America Ferrera
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On the red tiles in my family's den I would dance and sing to the made-for-TV movie "Gypsy," starring Bette Midler.

(Singing) "I had a dream. A wonderful dream, papa."

I would sing it with the urgency and the burning desire of a nine-year-old who did, in fact, have a dream. My dream was to be an actress. And it's true that I never saw anyone who looked like me in television or in films, and sure, my family and friends and teachers all constantly warned me that people like me didn't make it in Hollywood. But I was an American. I had been taught to believe that anyone could achieve anything, regardless of the color of their skin, the fact that my parents immigrated from Honduras, the fact that I had no money. I didn't need my dream to be easy, I just needed it to be possible.

And when I was 15, I got my first professional audition. It was a commercial for cable subscriptions or bail bonds, I don't really remember.


What I do remember is that the casting director asked me, "Could you do that again, but just this time, sound more Latina."

"Um, OK. So you want me to do it in Spanish?" I asked.

"No, no, do it in English, just sound Latina."

"Well, I am a Latina, so isn't this what a Latina sounds like?"

There was a long and awkward silence, and then finally, "OK, sweetie, never mind, thank you for coming in, bye!"

It took me most of the car ride home to realize that by "sound more Latina" she was asking me to speak in broken English. And I couldn't figure out why the fact that I was an actual, real-life, authentic Latina didn't really seem to matter.

Anyway, I didn't get the job. I didn't get a lot of the jobs people were willing to see me for: the gang-banger's girlfriend, the sassy shoplifter, pregnant chola number two.


These were the kinds of roles that existed for someone like me. Someone they looked at and saw as too brown, too fat, too poor, too unsophisticated. These roles were stereotypes and couldn't have been further from my own reality or from the roles I dreamt of playing. I wanted to play people who were complex and multidimensional, people who existed in the center of their own lives. Not cardboard cutouts that stood in the background of someone else's.

But when I dared to say that to my manager — that's the person I pay to help me find opportunity — his response was, "Someone has to tell that girl she has unrealistic expectations." And he wasn't wrong. I mean, I fired him, but he wasn't wrong.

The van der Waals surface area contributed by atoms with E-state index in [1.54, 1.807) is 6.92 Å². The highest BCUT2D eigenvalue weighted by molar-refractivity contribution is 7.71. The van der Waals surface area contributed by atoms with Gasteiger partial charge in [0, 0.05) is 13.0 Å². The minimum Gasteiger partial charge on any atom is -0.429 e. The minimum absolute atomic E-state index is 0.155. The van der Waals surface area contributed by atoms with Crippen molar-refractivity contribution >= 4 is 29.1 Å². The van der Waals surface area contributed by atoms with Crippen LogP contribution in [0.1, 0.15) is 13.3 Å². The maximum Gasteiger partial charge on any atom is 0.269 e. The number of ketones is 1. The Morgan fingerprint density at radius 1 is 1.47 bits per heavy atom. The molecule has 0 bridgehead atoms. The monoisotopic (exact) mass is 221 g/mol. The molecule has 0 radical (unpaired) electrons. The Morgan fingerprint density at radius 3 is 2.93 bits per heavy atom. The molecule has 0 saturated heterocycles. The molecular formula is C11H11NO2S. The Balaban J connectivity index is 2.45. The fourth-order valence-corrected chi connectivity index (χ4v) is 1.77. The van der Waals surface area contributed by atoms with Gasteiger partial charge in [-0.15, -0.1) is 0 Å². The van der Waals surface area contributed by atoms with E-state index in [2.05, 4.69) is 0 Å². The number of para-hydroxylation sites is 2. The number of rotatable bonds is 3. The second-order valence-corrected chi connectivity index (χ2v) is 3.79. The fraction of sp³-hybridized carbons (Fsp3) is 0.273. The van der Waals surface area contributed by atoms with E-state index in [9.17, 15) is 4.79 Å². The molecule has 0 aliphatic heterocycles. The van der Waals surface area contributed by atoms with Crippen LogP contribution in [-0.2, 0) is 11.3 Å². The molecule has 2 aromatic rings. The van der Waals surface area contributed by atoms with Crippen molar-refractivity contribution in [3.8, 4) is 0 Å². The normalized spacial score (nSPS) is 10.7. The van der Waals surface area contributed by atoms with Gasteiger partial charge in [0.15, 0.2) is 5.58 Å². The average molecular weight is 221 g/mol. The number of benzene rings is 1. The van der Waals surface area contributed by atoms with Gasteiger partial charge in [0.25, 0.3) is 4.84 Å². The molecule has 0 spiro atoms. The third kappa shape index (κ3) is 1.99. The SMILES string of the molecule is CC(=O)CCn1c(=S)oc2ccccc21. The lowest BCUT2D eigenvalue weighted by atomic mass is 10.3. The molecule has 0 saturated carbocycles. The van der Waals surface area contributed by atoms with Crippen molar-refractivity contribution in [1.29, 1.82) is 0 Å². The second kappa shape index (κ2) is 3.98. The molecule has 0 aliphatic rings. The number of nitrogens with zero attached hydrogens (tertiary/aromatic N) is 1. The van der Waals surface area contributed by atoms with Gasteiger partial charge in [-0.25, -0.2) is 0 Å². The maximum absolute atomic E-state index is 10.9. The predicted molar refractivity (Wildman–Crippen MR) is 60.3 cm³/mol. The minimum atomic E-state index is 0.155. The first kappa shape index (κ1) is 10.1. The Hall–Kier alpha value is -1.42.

Because whenever I did try to get a role that wasn't a poorly written stereotype, I would hear, "We're not looking to cast this role diversely." Or, "We love her, but she's too specifically ethnic." Or, "Unfortunately, we already have one Latino in this movie." I kept receiving the same message again and again and again. That my identity was an obstacle I had to overcome. And so I thought, "Come at me, obstacle. I'm an American. My name is America. I trained my whole life for this, I'll just follow the playbook, I'll work harder." And so I did, I worked my hardest to overcome all the things that people said were wrong with me. I stayed out of the sun so that my skin wouldn't get too brown, I straightened my curls into submission. I constantly tried to lose weight, I bought fancier and more expensive clothes. All so that when people looked at me, they wouldn't see a too fat, too brown, too poor Latina. They would see what I was capable of. And maybe they would give me a chance.

And in an ironic twist of fate, when I finally did get a role that would make all my dreams come true, it was a role that required me to be exactly who I was. Ana in "Real Women Have Curves" was a brown, poor, fat Latina. I had never seen anyone like her, anyone like me, existing in the center of her own life story. I traveled throughout the US and to multiple countries with this film where people, regardless of their age, ethnicity, body type, saw themselves in Ana. A 17-year-old chubby Mexican American girl struggling against cultural norms to fulfill her unlikely dream.

In spite of what I had been told my whole life, I saw firsthand that people actually did want to see stories about people like me. And that my unrealistic expectations to see myself authentically represented in the culture were other people’s expectations, too. "Real Women Have Curves" was a critical, cultural and financial success. "Great," I thought, "We did it! We proved our stories have value. Things are going to change now."

But I watched as very little happened. There was no watershed. No one in the industry was rushing to tell more stories about the audience that was hungry and willing to pay to see them.